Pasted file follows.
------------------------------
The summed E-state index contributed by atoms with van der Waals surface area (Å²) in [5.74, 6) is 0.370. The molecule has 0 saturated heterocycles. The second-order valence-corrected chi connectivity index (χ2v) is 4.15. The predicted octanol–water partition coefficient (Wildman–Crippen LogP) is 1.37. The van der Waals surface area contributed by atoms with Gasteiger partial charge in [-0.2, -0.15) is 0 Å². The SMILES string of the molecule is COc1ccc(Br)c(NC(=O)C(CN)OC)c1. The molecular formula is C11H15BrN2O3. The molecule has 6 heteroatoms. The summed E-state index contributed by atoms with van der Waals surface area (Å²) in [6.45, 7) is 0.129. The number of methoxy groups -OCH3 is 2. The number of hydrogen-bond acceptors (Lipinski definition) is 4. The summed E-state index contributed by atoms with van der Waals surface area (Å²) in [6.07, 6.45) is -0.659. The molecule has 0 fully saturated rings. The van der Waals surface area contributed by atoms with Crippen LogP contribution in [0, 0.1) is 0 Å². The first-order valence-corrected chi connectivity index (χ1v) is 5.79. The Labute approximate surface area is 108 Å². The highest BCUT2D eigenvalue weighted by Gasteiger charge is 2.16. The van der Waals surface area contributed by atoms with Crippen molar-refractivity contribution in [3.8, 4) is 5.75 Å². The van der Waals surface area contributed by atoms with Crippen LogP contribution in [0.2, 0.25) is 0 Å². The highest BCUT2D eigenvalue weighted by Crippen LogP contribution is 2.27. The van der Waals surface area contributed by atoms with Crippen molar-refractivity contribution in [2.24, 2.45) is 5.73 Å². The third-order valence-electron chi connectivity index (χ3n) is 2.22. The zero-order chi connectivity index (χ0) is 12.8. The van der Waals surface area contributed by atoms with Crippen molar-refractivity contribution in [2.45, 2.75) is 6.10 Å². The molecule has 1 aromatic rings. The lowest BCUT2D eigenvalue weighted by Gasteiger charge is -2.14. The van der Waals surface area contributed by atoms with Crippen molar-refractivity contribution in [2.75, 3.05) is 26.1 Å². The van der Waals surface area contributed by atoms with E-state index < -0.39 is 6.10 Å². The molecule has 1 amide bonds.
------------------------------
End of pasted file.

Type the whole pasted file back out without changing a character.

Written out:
The summed E-state index contributed by atoms with van der Waals surface area (Å²) in [5.74, 6) is 0.370. The molecule has 0 saturated heterocycles. The second-order valence-corrected chi connectivity index (χ2v) is 4.15. The predicted octanol–water partition coefficient (Wildman–Crippen LogP) is 1.37. The van der Waals surface area contributed by atoms with Gasteiger partial charge in [-0.2, -0.15) is 0 Å². The SMILES string of the molecule is COc1ccc(Br)c(NC(=O)C(CN)OC)c1. The molecular formula is C11H15BrN2O3. The molecule has 6 heteroatoms. The summed E-state index contributed by atoms with van der Waals surface area (Å²) in [6.45, 7) is 0.129. The number of methoxy groups -OCH3 is 2. The number of hydrogen-bond acceptors (Lipinski definition) is 4. The summed E-state index contributed by atoms with van der Waals surface area (Å²) in [6.07, 6.45) is -0.659. The molecule has 0 fully saturated rings. The van der Waals surface area contributed by atoms with Crippen LogP contribution in [0, 0.1) is 0 Å². The first-order valence-corrected chi connectivity index (χ1v) is 5.79. The Labute approximate surface area is 108 Å². The highest BCUT2D eigenvalue weighted by Gasteiger charge is 2.16. The van der Waals surface area contributed by atoms with Crippen molar-refractivity contribution in [3.8, 4) is 5.75 Å². The van der Waals surface area contributed by atoms with Crippen LogP contribution in [0.2, 0.25) is 0 Å². The highest BCUT2D eigenvalue weighted by Crippen LogP contribution is 2.27. The van der Waals surface area contributed by atoms with Crippen molar-refractivity contribution in [2.24, 2.45) is 5.73 Å². The third-order valence-electron chi connectivity index (χ3n) is 2.22. The zero-order chi connectivity index (χ0) is 12.8. The van der Waals surface area contributed by atoms with Crippen molar-refractivity contribution in [2.45, 2.75) is 6.10 Å². The molecule has 1 aromatic rings. The lowest BCUT2D eigenvalue weighted by Gasteiger charge is -2.14. The van der Waals surface area contributed by atoms with Crippen molar-refractivity contribution in [2.75, 3.05) is 26.1 Å². The van der Waals surface area contributed by atoms with E-state index < -0.39 is 6.10 Å². The molecule has 1 amide bonds.